Thursday, December 19, 2013

A video for your perfume?

A quote from designer Foti Flogeras caught my attention

    I'm up to my eyeballs finalizing a video for a perfume, "Confusion II." I'll offer it for sale in mid-January. The project, since I am new at doing videos, has probably required more time than necessary but it is a learning experience.

    Among the headaches and obstacles were non-functioning video editing software (I won't mention the brand), trying to find replacement software, starting up the learning curve for the new software (I had used an older version of the other program before, without problems), and learning something about audio editing and music producing and discovering that I am not going to be the next Jay-Z. But by keeping it simple it looks like the job will get done on time.

    I mention all this for two reasons. First, there are some myths out there that you can achieve fame and fortune with perfume without investing any money and without doing any work.

    You can produce a small quantity of perfume for perhaps a few hundred dollars -- but you can't develop and successfully sell a perfume without hard work. In fact, the less money you have to spend, the harder you will have to work. I'll write more about that another day.

    But today (and for the last few weeks!) the video has been on my mind. The questions you might ask are, "Why a video for perfume?" and "Won't it cost a lot of money?" Let me start with the first question.

    The December 2013 issue of Beauty Packaging magazine ran a report from Luxe Pack Monaco, a trade show of Luxury packaging for fragrances and cosmetics. The article quoted Foti Flogeras, a European-based fragrance package designer with clients in the Middle East and China. Flogeras told the editors, "You have to win over Chinese consumers with the packaging because often they have no experience with the product -- what's inside."

    Isn't this exactly our situation when we small perfume marketers try to put out a new perfume? We have no history, we don't have millions of followers on Twitter or Facebook, and nobody is ready to rush the retail stores to purchase our perfume the minute it hits the shelves.

    So we must generate buzz. Video is one device that can help do that.

    Notice that we are all carrying video cameras in our pockets. What smartphone can't shoot video? So the first tool is at hand although other cameras may be more appropriate, depending on the "script," but we don't need to do it in Panavision.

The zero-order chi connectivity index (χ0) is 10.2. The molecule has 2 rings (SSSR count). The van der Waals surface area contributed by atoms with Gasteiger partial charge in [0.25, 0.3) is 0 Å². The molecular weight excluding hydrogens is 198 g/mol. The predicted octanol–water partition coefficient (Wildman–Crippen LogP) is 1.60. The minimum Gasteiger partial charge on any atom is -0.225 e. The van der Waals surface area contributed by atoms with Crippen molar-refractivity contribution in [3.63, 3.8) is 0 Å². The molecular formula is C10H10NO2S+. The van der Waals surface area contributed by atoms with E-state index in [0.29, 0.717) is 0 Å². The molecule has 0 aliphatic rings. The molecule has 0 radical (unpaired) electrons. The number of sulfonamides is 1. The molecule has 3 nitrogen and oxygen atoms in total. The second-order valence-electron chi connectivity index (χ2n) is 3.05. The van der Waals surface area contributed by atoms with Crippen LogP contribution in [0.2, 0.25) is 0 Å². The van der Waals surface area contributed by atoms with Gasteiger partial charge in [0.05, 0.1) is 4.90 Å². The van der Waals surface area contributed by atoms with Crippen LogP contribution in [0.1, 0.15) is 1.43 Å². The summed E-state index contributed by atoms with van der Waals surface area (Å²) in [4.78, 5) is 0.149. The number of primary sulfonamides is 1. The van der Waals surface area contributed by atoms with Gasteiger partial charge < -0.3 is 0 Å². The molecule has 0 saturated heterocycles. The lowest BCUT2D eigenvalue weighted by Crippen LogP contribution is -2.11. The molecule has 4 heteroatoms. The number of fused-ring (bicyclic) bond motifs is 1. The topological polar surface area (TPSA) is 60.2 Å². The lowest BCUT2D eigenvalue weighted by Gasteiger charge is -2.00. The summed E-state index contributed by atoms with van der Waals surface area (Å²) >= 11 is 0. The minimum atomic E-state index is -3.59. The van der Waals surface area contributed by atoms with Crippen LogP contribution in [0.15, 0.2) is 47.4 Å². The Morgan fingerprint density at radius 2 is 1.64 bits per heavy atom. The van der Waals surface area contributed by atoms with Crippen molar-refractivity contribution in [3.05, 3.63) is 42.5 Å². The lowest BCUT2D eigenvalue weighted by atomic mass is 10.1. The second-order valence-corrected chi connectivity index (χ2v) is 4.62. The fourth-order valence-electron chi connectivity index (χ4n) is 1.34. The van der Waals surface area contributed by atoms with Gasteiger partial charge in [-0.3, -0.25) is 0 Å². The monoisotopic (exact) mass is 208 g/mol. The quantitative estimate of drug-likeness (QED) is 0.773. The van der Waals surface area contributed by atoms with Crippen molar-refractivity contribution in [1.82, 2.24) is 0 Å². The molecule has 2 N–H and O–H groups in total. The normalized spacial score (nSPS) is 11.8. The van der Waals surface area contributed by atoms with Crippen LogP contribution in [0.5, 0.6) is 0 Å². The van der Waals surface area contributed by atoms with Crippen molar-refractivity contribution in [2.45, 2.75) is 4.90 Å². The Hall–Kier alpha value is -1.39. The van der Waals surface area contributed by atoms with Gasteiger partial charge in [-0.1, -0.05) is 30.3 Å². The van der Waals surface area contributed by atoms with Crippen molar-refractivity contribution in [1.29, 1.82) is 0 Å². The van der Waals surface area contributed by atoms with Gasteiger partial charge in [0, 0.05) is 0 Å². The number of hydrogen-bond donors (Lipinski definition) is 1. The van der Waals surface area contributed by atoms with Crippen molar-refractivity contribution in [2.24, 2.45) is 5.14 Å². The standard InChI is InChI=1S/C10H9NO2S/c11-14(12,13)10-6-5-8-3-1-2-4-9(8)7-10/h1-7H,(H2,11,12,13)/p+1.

When my first video editing software pooped out on me I was surprised to discover how may affordable options were available -- in the "under $100" price range. (As mentioned above, developing and selling your own perfume does require that you be prepared to spend money!) So now I'm using (learning to use!) one of these and the work is progressing nicely.

    But what about all else? The cost, the music, the special effects, the props and sets? Here's where, if your budget is as limited as mine is, you have to get creative. You can get creative by reaching out and seeing what's going on right in your own neighborhood. Lots of young people are into all this. Or look at YouTube, look at websites featuring video, look at store displays for perfume that attract your attention (if you can find any.)

    Selling an abstract product like perfume requires creative thought and strategizing. And it requires money, some money, but not necessarily a whole lot.

    Start keeping your eyes open for video ideas. And don't forget to pay attention to the commercials on TV.

Thursday, December 12, 2013

Creating an event to sell perfume

Shooting the "Confusion II" video

    I'm working on a video for a perfume. Shooting is finished; editing will soon begin. Why? How does it all fit together and how will it (hopefully) help me sell my "Confusion II" perfume?

    I'll describe the strategy in depth here, after it has been executed, regardless of whether or not it is a success. But for now let me make a few comments about what I'm doing and why there will be this (simple) video with its (simple) original music.

    It comes down to this. When a handful of select prospects are offered a chance to become distributors for "Confusion II," I want them to have a vivid image in their minds that connects with the fragrance. The fragrance is called "Confusion II." The artwork is called "Confusion II." The video is "The Confusion II Video." The music is "The Confusion II Theme." So even before my prospect gets a chance to smell this fragrance (and they are going to be asked to stop by my studio personally if they want to smell it and get their free sample), they will (hopefully) have a strong image of "Confusion II" in their minds.

    Think about it. What smells do you remember that are not linked to an experience? Does not the perfumer who remembers and can identify hundreds of smells play memory games, finding memorable mental associations for each?

    I want people -- prospects -- to become comfortable with "Confusion II," to think of it as a strange and perhaps mystical experience, but one that imparts a warm memory.

    So we'll see what happens. But I think this is going to work a whole lot better than just posting an ad with a pretty girl that says, "The new fragrance from ..."